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Great Scottish Witch Hunt of 1597

From Wikipedia, the free encyclopedia

The Great Scottish Witch Hunt of 1597 was a series of nationwide witch trials that took place in the whole of Scotland from March to October 1597. At least 400 people were put on trial for witchcraft and various forms of diabolism during the witch hunt. The exact number of those executed is unknown, but is believed to be about 200. The Great Scottish Witch Hunt of 1597 was the second of five nationwide witch hunts in Scottish history, the others being The Great Scottish Witch Hunt of 1590–91, The Great Scottish Witch Hunt of 1628–1631, The Great Scottish witch hunt of 1649–50 and The Great Scottish Witch Hunt of 1661–62.

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Transcription

History

The Great Scottish Witch Hunt of 1597 is the least documented of the five nationwide Scottish witch hunts. As the latter ones, it was conducted by local courts under the supervision of royal commissions, but in contrast to the others, it was not documented by the central authorities, and the local records are often missing. It is not known what caused the Witch Hunt of 1597, but at the time, Scotland experienced a political conflict between the monarch and the Presbyterian Church, as well as plague and famine. In Edinburgh, a witch trial took place in 1596, when Christian Stewart was accused of having bewitched Patrick Ruthven to death, a case in which the king took a personal interest. This was also the same year as the king James VI published his book about witchcraft, Daemonologie.

In July 1597 James VI spent nine days at St Andrews investigating preaching at the university and attending the trials of witches. There was said to be large number of witches of several sorts (social classes) who had dedicated themselves to the devil and had a witches mark. Sir Robert Bowes heard the trials would be published. In August Bowes heard that a witch MacKolme Anderson and others had attempted to drown the king at Dundee by witchcraft and others had tried to kill Prince Henry.[1]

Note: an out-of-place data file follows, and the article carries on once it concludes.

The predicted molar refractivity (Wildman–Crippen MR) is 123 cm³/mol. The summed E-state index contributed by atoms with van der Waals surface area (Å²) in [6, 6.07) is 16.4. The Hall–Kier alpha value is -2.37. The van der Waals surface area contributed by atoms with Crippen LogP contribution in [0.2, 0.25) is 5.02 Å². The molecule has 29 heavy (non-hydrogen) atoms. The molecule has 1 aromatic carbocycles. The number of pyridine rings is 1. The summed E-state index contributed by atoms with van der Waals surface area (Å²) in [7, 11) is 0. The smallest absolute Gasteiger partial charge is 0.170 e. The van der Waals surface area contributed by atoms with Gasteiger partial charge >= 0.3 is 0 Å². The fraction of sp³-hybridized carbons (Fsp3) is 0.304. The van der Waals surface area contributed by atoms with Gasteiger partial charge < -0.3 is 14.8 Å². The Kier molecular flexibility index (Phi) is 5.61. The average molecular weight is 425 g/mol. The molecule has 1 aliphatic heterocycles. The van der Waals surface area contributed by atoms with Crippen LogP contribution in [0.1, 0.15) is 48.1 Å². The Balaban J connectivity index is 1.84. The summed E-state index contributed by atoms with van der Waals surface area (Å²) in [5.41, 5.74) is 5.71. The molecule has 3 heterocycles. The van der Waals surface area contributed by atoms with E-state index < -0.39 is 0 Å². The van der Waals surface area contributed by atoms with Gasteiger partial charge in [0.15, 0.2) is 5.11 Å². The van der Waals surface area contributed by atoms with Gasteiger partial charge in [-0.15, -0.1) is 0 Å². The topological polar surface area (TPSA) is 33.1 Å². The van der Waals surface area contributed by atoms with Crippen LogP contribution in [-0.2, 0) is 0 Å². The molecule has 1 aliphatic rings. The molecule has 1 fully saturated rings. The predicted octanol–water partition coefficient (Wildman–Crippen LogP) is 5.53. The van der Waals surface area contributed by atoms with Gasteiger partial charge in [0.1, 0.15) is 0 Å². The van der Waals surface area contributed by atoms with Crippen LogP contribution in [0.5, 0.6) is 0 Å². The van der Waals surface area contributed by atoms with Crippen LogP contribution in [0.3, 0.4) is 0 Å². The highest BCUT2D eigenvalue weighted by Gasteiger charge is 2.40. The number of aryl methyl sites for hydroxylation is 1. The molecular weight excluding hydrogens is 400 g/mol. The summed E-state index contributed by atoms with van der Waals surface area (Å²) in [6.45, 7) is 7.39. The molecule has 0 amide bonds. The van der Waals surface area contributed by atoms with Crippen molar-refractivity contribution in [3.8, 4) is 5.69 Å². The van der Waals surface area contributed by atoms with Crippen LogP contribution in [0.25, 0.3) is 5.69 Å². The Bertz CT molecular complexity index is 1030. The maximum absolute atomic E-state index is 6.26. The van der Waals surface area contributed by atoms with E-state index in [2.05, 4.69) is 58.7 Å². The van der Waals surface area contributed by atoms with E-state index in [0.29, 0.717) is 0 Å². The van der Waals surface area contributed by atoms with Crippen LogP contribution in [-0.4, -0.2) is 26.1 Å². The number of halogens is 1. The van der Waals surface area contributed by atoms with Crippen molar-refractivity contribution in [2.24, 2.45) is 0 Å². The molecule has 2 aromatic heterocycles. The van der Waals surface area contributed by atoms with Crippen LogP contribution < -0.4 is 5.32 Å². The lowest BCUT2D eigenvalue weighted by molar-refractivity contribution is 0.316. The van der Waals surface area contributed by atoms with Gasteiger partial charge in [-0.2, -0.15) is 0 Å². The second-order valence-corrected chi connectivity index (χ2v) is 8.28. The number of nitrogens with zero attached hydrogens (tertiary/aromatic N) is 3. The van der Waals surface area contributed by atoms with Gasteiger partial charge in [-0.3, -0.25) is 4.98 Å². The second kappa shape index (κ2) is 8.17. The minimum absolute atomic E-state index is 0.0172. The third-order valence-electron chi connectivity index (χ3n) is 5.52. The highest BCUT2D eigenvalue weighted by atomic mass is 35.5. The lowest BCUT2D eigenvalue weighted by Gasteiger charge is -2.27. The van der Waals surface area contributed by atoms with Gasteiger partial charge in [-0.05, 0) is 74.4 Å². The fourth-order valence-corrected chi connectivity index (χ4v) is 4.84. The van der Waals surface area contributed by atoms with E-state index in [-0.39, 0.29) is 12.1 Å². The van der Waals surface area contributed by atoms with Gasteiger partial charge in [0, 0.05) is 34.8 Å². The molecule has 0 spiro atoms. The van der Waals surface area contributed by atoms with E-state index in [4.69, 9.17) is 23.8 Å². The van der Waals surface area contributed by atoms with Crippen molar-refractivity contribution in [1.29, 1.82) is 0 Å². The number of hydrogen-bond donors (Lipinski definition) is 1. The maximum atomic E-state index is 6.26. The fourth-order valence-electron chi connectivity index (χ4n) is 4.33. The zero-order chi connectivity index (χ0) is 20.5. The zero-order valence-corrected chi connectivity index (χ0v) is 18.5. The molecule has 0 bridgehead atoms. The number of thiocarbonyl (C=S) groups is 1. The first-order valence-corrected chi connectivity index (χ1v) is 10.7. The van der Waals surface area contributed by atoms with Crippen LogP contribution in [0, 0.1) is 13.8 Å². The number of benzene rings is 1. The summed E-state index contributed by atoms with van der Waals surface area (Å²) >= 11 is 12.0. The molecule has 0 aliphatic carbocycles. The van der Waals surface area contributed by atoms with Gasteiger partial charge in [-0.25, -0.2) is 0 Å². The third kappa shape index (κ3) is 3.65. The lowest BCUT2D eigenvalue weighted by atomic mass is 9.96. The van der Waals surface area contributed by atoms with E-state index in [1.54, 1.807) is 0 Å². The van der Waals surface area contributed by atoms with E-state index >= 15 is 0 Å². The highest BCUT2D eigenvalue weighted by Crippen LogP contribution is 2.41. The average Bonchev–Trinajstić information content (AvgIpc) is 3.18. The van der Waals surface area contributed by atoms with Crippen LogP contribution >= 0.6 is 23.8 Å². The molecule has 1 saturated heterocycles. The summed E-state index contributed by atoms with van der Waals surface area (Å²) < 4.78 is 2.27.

Suspected witches kneeling before King James VI; Daemonologie (1597)
Suspected witches kneeling before King James VI; Daemonologie (1597)

The earliest cases recorded seem to have taken place in Slains north of Aberdeen in March 1597, where the local authorities asked for permission to execute witches. This was followed by a large witch trial in Aberdeen against Janet Wishart and her accomplices. Wishart was alleged to have used a cantrip (spell) to cause one victim to alternately shiver and sweat, bewitched other victims so that they died or nearly died, raised storms via the throwing out of live coals, used "nightmare cats" to inflict horrible dreams, and dismembered a corpse hanging at the gallows. She was executed by burning along with another witch.[2]

Several royal commissions were sent to investigate sorcery in many parts of the country. The witch hunt seem to have been most frequent in Fife, Perthshire, Glasgow, Stirlingshire and especially Aberdeenshire, all between 4 March and October.

The best-known case was that of Margaret Aitken, called The Great Witch of Balwearie. She was likely arrested in Fife in April 1597. After having pleaded guilty under torture, she offered to help the commission to identify witches in all parts of the country in exchange for her life. During a period of four months, the Aitken commission visited several parts of Scotland and many people were arrested, put on trial and executed after having been pointed out by her.

Eventually Aitken was discredited as expert witness after declaring innocent the same people she had identified as witches when she saw them previously. On 1 August she was stopped, and on 12 August, the commissions were ordered to end the trials until the claims could be better examined. Fewer death sentences seem to have been issued subsequently, and by October the witch hunt seems to have stopped.

References

  1. ^ Calendar State Papers Scotland, vol. 13 (Edinburgh, 1969), p. 56, 73.
  2. ^ Robbins, Rossel Hope, ed. (1959). "Aberdeen Witches". The Encyclopedia of Witchcraft and Demonology. Crown. p. 19.

Further reading

This page was last edited on 31 October 2019, at 13:51
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